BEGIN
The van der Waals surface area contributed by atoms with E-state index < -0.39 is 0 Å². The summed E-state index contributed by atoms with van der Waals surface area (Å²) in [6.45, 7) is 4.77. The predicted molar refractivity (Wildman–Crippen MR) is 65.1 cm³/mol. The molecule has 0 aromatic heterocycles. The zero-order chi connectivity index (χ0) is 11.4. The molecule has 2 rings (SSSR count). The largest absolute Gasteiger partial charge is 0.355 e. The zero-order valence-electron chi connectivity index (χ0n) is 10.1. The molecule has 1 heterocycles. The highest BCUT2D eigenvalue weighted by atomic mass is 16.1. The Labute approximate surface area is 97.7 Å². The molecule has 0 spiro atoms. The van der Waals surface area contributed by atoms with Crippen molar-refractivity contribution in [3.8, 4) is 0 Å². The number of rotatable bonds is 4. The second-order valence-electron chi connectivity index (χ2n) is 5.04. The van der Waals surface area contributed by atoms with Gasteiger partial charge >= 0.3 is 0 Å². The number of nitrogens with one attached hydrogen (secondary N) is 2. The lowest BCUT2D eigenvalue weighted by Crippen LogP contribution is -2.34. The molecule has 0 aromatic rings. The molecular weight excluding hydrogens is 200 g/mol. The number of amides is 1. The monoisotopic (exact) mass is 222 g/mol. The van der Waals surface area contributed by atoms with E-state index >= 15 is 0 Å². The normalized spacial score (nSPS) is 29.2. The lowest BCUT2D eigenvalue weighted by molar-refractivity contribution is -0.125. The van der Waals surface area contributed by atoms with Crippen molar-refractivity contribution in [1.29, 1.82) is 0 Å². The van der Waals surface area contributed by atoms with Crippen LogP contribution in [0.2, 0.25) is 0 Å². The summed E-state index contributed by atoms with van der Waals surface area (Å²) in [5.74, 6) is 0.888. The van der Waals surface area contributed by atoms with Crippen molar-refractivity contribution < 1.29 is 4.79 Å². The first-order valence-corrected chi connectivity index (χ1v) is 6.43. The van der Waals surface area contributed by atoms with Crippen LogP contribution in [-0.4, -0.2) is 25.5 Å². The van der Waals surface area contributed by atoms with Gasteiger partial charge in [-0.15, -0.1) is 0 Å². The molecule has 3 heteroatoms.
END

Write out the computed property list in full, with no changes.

The van der Waals surface area contributed by atoms with E-state index < -0.39 is 0 Å². The summed E-state index contributed by atoms with van der Waals surface area (Å²) in [6.45, 7) is 4.77. The predicted molar refractivity (Wildman–Crippen MR) is 65.1 cm³/mol. The molecule has 0 aromatic heterocycles. The zero-order chi connectivity index (χ0) is 11.4. The molecule has 2 rings (SSSR count). The largest absolute Gasteiger partial charge is 0.355 e. The zero-order valence-electron chi connectivity index (χ0n) is 10.1. The molecule has 1 heterocycles. The highest BCUT2D eigenvalue weighted by atomic mass is 16.1. The Labute approximate surface area is 97.7 Å². The molecule has 0 spiro atoms. The van der Waals surface area contributed by atoms with Crippen molar-refractivity contribution in [3.8, 4) is 0 Å². The number of rotatable bonds is 4. The second-order valence-electron chi connectivity index (χ2n) is 5.04. The van der Waals surface area contributed by atoms with Gasteiger partial charge >= 0.3 is 0 Å². The number of nitrogens with one attached hydrogen (secondary N) is 2. The lowest BCUT2D eigenvalue weighted by Crippen LogP contribution is -2.34. The molecule has 0 aromatic rings. The molecular weight excluding hydrogens is 200 g/mol. The number of amides is 1. The monoisotopic (exact) mass is 222 g/mol. The van der Waals surface area contributed by atoms with E-state index >= 15 is 0 Å². The normalized spacial score (nSPS) is 29.2. The lowest BCUT2D eigenvalue weighted by molar-refractivity contribution is -0.125. The van der Waals surface area contributed by atoms with Crippen molar-refractivity contribution in [1.29, 1.82) is 0 Å². The van der Waals surface area contributed by atoms with Crippen LogP contribution in [0.2, 0.25) is 0 Å². The summed E-state index contributed by atoms with van der Waals surface area (Å²) in [5.74, 6) is 0.888. The van der Waals surface area contributed by atoms with Crippen molar-refractivity contribution < 1.29 is 4.79 Å². The first-order valence-corrected chi connectivity index (χ1v) is 6.43. The van der Waals surface area contributed by atoms with Crippen LogP contribution in [-0.4, -0.2) is 25.5 Å². The van der Waals surface area contributed by atoms with Gasteiger partial charge in [-0.15, -0.1) is 0 Å². The molecule has 3 heteroatoms.